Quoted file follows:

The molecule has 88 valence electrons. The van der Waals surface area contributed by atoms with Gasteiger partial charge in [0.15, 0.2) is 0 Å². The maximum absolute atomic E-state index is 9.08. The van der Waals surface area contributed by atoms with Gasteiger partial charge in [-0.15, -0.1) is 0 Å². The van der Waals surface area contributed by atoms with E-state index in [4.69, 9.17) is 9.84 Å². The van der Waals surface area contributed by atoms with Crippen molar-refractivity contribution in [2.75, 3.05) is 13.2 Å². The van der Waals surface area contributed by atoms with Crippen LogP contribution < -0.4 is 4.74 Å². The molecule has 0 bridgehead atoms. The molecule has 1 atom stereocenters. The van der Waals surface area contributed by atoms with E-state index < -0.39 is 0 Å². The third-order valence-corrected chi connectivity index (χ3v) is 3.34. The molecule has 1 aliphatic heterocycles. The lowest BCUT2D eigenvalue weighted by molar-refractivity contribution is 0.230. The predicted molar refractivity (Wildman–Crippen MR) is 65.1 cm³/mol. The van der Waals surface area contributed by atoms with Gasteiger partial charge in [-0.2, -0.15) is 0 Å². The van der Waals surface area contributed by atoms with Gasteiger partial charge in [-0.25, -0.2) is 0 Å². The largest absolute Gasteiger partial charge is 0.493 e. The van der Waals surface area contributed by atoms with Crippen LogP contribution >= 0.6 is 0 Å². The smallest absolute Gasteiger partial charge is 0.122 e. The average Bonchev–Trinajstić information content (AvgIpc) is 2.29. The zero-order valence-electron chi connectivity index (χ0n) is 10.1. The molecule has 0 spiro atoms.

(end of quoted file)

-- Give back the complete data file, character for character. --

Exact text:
The molecule has 88 valence electrons. The van der Waals surface area contributed by atoms with Gasteiger partial charge in [0.15, 0.2) is 0 Å². The maximum absolute atomic E-state index is 9.08. The van der Waals surface area contributed by atoms with Gasteiger partial charge in [-0.15, -0.1) is 0 Å². The van der Waals surface area contributed by atoms with E-state index in [4.69, 9.17) is 9.84 Å². The van der Waals surface area contributed by atoms with Crippen molar-refractivity contribution in [2.75, 3.05) is 13.2 Å². The van der Waals surface area contributed by atoms with Crippen LogP contribution < -0.4 is 4.74 Å². The molecule has 0 bridgehead atoms. The molecule has 1 atom stereocenters. The van der Waals surface area contributed by atoms with E-state index < -0.39 is 0 Å². The third-order valence-corrected chi connectivity index (χ3v) is 3.34. The molecule has 1 aliphatic heterocycles. The lowest BCUT2D eigenvalue weighted by molar-refractivity contribution is 0.230. The predicted molar refractivity (Wildman–Crippen MR) is 65.1 cm³/mol. The van der Waals surface area contributed by atoms with Gasteiger partial charge in [-0.2, -0.15) is 0 Å². The van der Waals surface area contributed by atoms with Gasteiger partial charge in [-0.25, -0.2) is 0 Å². The largest absolute Gasteiger partial charge is 0.493 e. The van der Waals surface area contributed by atoms with Crippen LogP contribution >= 0.6 is 0 Å². The smallest absolute Gasteiger partial charge is 0.122 e. The average Bonchev–Trinajstić information content (AvgIpc) is 2.29. The zero-order valence-electron chi connectivity index (χ0n) is 10.1. The molecule has 0 spiro atoms.